February is Black History Month and reminds us of NCL’s deep historical connections to the Black community. W.E.B. DuBois, the renowned civil rights leader and first editor of the NAACP’s newspaper, The Crisis, was a brilliant scholar and close friend of Florence Kelley, NCL’s General Secretary. Kelley came from a Philadelphia Quaker family, raised with fiercely abolitionist beliefs with no tolerance for racial prejudice or discrimination.
She was furious when racial segregation practiced in hotels and restaurants made it difficult for her African American colleagues to attend meetings on minimum wage and child labor.
Earlier this month, NCL sponsored the Communities of Color Consumer Protection and Financial Services Symposium. The Joint Center for Political and Economic Studies – the only African America think tank in the US – co-hosted the program with the Center for Responsible Lending. The conference focused on telecom, fraud, student loans, auto loans and mortgage financing, with an emphasis on protecting the most vulnerable communities. These communities experience higher interest rates, rip off contract terms, and have had their family wealth wiped out by the subprime mortgage crisis in far larger proportions than their white counterparts.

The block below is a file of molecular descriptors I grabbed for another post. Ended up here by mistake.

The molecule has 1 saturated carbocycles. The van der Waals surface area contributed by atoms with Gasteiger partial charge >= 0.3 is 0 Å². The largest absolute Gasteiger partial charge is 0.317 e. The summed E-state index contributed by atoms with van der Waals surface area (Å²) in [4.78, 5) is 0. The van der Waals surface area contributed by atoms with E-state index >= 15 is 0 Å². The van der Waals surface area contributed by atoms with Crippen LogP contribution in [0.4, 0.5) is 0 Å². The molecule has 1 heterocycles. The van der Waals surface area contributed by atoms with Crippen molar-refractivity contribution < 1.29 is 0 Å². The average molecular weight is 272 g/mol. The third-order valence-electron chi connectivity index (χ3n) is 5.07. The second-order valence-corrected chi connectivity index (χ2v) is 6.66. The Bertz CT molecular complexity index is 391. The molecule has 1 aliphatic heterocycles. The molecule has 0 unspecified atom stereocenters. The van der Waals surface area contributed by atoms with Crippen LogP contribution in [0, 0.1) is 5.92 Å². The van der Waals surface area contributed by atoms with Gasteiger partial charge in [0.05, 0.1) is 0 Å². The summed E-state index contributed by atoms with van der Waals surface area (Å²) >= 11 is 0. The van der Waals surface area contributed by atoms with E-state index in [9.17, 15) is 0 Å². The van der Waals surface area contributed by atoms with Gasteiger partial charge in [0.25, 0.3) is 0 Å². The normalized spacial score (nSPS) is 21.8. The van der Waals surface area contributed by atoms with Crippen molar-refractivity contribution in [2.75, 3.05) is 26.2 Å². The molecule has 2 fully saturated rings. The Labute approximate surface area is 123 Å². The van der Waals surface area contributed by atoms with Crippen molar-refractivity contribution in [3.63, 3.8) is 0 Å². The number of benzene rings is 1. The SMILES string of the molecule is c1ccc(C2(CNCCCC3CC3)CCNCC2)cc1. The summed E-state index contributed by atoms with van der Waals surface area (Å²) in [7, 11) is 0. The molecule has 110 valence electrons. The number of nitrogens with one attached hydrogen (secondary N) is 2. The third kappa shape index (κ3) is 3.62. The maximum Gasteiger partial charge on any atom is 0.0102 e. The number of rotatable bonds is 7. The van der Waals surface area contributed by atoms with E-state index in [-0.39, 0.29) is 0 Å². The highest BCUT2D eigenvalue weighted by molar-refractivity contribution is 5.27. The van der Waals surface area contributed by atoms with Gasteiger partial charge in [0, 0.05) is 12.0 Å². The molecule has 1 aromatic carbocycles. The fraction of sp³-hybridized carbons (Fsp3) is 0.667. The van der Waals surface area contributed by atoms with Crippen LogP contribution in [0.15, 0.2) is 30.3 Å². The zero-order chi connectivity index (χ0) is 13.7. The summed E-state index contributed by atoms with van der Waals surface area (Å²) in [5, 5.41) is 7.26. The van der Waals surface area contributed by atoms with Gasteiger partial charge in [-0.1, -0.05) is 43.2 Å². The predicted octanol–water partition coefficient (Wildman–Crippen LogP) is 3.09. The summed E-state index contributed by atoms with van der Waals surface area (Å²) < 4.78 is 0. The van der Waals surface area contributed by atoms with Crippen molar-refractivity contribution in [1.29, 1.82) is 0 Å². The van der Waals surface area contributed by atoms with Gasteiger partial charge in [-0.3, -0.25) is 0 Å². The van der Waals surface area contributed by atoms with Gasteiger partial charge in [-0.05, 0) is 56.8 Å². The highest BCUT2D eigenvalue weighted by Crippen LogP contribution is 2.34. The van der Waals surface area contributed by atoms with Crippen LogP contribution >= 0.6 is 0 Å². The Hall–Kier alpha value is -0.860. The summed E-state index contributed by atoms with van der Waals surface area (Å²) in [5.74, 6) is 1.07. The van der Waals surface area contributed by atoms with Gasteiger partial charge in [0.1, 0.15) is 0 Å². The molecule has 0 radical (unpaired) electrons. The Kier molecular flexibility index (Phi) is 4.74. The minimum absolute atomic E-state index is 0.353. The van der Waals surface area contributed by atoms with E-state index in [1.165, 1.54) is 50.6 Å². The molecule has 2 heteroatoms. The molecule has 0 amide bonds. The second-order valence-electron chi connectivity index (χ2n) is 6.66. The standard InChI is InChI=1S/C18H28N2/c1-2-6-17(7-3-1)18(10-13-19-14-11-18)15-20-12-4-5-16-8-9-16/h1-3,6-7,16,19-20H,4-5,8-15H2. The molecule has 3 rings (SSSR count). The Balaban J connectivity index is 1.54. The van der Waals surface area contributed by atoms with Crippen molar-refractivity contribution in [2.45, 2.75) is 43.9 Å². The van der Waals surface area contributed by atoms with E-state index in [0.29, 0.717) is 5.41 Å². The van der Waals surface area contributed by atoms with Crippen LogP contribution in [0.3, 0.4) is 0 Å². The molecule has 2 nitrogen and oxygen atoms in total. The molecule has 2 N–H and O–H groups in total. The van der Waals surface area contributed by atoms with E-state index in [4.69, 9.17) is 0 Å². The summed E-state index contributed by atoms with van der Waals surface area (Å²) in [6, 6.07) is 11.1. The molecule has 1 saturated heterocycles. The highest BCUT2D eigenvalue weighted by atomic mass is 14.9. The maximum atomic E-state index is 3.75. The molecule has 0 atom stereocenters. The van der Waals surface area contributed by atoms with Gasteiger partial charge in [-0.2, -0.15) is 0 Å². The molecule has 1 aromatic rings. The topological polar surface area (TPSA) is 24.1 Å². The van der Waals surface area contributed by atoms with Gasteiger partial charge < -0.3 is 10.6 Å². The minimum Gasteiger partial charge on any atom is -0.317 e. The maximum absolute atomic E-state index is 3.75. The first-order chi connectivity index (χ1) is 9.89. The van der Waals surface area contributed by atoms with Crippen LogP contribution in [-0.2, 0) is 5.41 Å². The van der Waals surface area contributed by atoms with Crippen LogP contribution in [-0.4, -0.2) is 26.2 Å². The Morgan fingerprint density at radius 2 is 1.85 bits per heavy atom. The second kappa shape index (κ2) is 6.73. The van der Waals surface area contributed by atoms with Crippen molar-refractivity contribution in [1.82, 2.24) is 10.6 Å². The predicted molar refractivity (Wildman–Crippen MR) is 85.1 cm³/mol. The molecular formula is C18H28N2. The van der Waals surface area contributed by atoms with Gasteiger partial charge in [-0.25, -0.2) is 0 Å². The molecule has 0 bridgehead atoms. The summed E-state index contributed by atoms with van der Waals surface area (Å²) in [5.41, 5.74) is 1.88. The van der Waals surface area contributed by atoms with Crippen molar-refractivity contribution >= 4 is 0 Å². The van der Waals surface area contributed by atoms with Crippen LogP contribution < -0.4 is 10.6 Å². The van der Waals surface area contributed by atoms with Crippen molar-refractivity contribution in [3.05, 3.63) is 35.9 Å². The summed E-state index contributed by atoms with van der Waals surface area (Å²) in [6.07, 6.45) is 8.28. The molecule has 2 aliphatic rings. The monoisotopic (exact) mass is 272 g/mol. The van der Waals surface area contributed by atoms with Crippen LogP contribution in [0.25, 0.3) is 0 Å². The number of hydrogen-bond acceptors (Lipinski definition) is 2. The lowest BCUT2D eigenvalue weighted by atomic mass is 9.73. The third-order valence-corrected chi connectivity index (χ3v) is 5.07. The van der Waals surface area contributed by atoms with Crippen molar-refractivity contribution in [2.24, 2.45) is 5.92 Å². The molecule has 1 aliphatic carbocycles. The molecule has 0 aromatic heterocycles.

We organized this conference to bring new voices into the consumer protection discussion. Representatives from La Raza, LULAC, NAACP and Urban League spoke at the event, along with Senator Elizabeth Warren (D-MA) and Congressman Keith Ellison (D-MN).
I learned a lot at about how financial institutions, car dealers and lenders, for profit colleges, and so many others target the black community for predatory practices and make billions in profits at the expense of these communities.
So as we celebrate Black History Month in 2014, it’s more important than ever that communities of color have the benefit of consumer protections and that regulators and legislators work on their behalf. NCL hopes to do a conference like this at least once a year. We will be following the wonderful example of great leaders like Florence Kelley and W.E.B. Dubois who 100 years ago worked together as partners and colleagues for the cause of social justice in America.